Parenting Resources

We have a large collection of books, DVD’s and Videos available in our Parent’s Shelf. This section includes the Special Needs Collection, materials donated by SEABOARD. Also in the Parent’s Shelf are children’s books on a variety of issues from new baby, adoption, potty training and other topics. These books are located in the rear of the Children’s Room.

Books & Reading

Choosing the Right Books for Your Child To Read

Consider the following when selecting books and reading materials for your children.

  • Experience – Make use of children’s librarians’ expertise. They select good books for a living!
  • Individual interests – Keep your child’s interests in mind. A reluctant reader may give a book a chance if it appeals to his/her interests. Remember, books can be very individual. Every book is not for every child.
  • Memorable characters – In a good book, the characters have a realistic quality, which evoke feelings in the reader as the story progresses. They are well-developed, multi-faceted, complex and strongly draw you into their lives and exploits. Characters in a poor or mediocre story are forgettable, stereotyped and one-dimensional/unrealistic.
  • An interesting story – Does the plot grab you? Are you curious about what will happen next? Is there an element of surprise, an intriguing problem to solve, or a fascinating theme compelling you to turn the page? If so, this is a book to read because it involves the reader.
  • Staying power – A really great book will have staying power or depth, whether it’s a simple picture book or a chapter book. You can revisit the book several times and find something different each time; it could be something new that will delight you or something touching that will move you.
  • Pick books you like – Enthusiasm is important when suggesting a book. If you don’t like a book this will come through, and will influence your child.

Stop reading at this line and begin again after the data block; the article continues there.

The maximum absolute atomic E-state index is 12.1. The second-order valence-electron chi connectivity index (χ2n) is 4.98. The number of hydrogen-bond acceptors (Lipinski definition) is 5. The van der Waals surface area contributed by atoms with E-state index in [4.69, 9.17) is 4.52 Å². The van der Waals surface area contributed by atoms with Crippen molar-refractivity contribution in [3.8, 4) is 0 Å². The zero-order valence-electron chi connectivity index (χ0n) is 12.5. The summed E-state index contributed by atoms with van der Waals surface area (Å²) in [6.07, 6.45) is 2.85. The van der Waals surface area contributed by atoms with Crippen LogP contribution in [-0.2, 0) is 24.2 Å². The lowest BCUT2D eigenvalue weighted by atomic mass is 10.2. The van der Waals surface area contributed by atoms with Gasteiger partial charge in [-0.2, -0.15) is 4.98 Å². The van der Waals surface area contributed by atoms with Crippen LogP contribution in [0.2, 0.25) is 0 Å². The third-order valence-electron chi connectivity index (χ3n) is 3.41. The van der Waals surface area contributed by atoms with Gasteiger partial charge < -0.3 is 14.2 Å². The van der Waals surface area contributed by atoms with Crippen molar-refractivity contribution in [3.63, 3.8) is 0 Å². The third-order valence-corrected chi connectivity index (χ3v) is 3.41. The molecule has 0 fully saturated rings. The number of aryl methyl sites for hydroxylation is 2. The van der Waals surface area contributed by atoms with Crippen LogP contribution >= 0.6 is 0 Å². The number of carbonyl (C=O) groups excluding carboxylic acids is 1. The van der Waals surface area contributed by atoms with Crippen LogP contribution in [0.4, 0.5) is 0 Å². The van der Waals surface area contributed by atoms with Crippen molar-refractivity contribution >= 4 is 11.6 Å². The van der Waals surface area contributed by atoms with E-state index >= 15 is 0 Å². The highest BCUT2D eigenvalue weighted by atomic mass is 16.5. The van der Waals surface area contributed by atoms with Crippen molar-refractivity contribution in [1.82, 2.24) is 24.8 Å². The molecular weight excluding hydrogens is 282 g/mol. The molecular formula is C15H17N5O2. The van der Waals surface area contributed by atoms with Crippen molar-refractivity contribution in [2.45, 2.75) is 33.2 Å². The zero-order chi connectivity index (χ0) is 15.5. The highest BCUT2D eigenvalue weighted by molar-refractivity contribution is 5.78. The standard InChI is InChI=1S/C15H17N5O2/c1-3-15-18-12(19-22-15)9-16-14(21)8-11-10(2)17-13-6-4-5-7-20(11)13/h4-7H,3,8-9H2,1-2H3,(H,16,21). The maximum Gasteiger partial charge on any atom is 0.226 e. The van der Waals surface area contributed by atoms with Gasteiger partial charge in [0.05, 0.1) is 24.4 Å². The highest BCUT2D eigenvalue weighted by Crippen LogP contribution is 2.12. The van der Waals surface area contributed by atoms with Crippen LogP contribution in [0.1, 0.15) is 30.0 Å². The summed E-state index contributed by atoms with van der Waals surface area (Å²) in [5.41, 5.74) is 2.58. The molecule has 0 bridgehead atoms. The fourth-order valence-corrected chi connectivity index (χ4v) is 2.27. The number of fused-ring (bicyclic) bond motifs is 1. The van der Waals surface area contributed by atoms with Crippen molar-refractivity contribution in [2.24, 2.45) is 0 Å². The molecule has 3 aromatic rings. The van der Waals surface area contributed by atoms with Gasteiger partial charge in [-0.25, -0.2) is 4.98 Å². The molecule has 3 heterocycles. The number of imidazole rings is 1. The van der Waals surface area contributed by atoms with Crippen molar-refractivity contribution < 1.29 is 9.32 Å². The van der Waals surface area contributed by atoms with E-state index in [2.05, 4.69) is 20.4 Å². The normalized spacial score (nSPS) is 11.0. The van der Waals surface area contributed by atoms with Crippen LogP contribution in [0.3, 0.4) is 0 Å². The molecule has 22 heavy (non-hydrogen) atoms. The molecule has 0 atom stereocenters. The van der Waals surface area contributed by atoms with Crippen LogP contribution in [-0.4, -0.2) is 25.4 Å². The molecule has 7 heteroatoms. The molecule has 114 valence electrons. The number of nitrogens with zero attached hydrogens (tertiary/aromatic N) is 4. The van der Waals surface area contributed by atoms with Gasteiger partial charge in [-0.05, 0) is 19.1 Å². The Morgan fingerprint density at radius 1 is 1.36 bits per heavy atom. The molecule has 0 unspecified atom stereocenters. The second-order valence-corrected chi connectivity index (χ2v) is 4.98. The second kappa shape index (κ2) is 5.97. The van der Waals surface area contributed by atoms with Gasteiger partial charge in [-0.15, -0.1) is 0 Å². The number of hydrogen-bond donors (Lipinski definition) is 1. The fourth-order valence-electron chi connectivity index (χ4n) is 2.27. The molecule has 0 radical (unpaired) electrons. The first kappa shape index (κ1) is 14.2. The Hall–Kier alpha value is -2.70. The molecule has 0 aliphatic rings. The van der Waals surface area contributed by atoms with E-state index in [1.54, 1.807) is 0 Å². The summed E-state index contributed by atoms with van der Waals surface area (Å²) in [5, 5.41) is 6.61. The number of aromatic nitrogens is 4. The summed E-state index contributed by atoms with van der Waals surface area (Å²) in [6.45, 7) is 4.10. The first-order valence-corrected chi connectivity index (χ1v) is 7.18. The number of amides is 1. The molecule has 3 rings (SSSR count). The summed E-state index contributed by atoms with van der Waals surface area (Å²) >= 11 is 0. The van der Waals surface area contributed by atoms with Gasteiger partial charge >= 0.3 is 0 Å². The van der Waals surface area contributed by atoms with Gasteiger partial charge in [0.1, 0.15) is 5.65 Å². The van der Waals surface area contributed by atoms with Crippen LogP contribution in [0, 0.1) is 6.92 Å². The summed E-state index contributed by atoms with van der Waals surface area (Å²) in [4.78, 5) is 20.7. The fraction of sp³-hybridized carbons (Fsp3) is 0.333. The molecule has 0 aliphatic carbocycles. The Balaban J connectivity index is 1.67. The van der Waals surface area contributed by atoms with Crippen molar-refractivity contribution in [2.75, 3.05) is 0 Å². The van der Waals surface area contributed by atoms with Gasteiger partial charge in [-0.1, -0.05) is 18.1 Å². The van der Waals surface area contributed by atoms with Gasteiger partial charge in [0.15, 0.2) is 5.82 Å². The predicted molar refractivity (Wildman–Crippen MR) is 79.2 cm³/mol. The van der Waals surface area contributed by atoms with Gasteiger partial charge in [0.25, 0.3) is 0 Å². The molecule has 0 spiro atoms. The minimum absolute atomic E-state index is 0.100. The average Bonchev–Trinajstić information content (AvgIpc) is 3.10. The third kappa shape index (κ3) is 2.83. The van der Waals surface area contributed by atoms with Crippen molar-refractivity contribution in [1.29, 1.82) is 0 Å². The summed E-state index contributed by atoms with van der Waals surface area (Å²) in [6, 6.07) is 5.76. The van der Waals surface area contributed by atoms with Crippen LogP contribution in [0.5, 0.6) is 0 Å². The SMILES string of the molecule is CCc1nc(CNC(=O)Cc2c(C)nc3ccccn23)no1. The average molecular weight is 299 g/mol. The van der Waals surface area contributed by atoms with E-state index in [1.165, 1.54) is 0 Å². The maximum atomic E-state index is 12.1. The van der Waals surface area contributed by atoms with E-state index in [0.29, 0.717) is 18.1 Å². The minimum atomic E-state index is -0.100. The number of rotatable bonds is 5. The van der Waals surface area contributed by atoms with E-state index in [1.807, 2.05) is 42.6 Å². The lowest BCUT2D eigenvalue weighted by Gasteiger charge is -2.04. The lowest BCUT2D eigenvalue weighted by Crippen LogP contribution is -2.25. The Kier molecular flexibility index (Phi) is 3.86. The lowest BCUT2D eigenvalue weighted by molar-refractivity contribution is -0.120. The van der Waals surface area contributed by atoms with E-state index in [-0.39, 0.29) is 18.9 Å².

• Not condescending – The tone of the book must be respectful, whether it’s aimed at teens or toddlers. The language should be clear enough for the target audience to grasp and understand, but not be insulting.
  • Requires imagination – Good books make readers use their imagination. A memorable reading experience is one where the reader is not passive. The story engages the reader in some way, whether it’s the characters, plot, theme, style or something else that keeps him/her reading.
  • Don’t forget non-fiction. Many children, especially boys, prefer to read non-fiction books. There are many wonderful titles available on all kinds of topics and for all age levels.
  • Browse our booklists for recommended titles your child may enjoy.

(Thanks to the Toronto Public Library for many of these suggestions)

Recommended Websites

  • The Best Kids Book Site – Booklists, suggestions for themed and seasonal activities and crafts, an inventory of finger plays, songs, and rhymes, as well as great links.
  • Colorin, Colorado: Helping children learn to read and succeed – Reading tips, information, activities, and advice for parents and educators of English language learners.
  • Get Ready to Read – Offers step-by-step instructions, activity cards, online games, research information and a variety of other teaching resources to teach young children the fundamental skills necessary for learning to read.
  • Guys Read – Cool books for guys to read. Guys can vote for their favorite books too. Developed by Jon Scieszka, author of Time Warp Trio and The Stinky Cheese Man.
  • Home Links Reading Kit – Reading kits to help improve the reading skills of children in kindergarten to grade 3. There are printable handouts, in both Spanish and English.
  • Trelease on Reading – Jim Trelease, author of the Read Aloud Handbook, offers great information in this site.